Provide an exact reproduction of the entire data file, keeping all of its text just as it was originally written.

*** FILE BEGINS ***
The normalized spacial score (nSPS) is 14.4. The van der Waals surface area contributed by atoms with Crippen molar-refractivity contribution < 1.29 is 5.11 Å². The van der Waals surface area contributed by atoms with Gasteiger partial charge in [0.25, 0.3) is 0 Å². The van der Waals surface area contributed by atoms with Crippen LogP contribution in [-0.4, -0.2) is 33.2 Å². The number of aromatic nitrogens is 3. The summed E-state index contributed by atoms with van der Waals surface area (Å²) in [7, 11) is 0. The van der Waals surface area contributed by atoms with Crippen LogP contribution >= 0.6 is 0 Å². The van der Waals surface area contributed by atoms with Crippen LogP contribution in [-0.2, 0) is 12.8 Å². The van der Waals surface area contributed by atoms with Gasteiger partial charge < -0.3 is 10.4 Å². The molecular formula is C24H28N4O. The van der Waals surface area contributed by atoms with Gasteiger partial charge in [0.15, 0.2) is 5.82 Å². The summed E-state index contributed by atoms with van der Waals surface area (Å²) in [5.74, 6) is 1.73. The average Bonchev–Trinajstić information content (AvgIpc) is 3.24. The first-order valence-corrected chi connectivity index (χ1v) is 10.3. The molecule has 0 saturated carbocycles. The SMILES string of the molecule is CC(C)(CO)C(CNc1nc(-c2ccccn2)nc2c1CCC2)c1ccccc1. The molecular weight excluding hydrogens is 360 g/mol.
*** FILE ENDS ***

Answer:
The normalized spacial score (nSPS) is 14.4. The van der Waals surface area contributed by atoms with Crippen molar-refractivity contribution < 1.29 is 5.11 Å². The van der Waals surface area contributed by atoms with Gasteiger partial charge in [0.25, 0.3) is 0 Å². The van der Waals surface area contributed by atoms with Crippen LogP contribution in [-0.4, -0.2) is 33.2 Å². The number of aromatic nitrogens is 3. The summed E-state index contributed by atoms with van der Waals surface area (Å²) in [7, 11) is 0. The van der Waals surface area contributed by atoms with Crippen LogP contribution >= 0.6 is 0 Å². The van der Waals surface area contributed by atoms with Crippen LogP contribution in [-0.2, 0) is 12.8 Å². The van der Waals surface area contributed by atoms with Gasteiger partial charge < -0.3 is 10.4 Å². The molecular formula is C24H28N4O. The van der Waals surface area contributed by atoms with Gasteiger partial charge in [0.15, 0.2) is 5.82 Å². The summed E-state index contributed by atoms with van der Waals surface area (Å²) in [5.74, 6) is 1.73. The average Bonchev–Trinajstić information content (AvgIpc) is 3.24. The first-order valence-corrected chi connectivity index (χ1v) is 10.3. The molecule has 0 saturated carbocycles. The SMILES string of the molecule is CC(C)(CO)C(CNc1nc(-c2ccccn2)nc2c1CCC2)c1ccccc1. The molecular weight excluding hydrogens is 360 g/mol.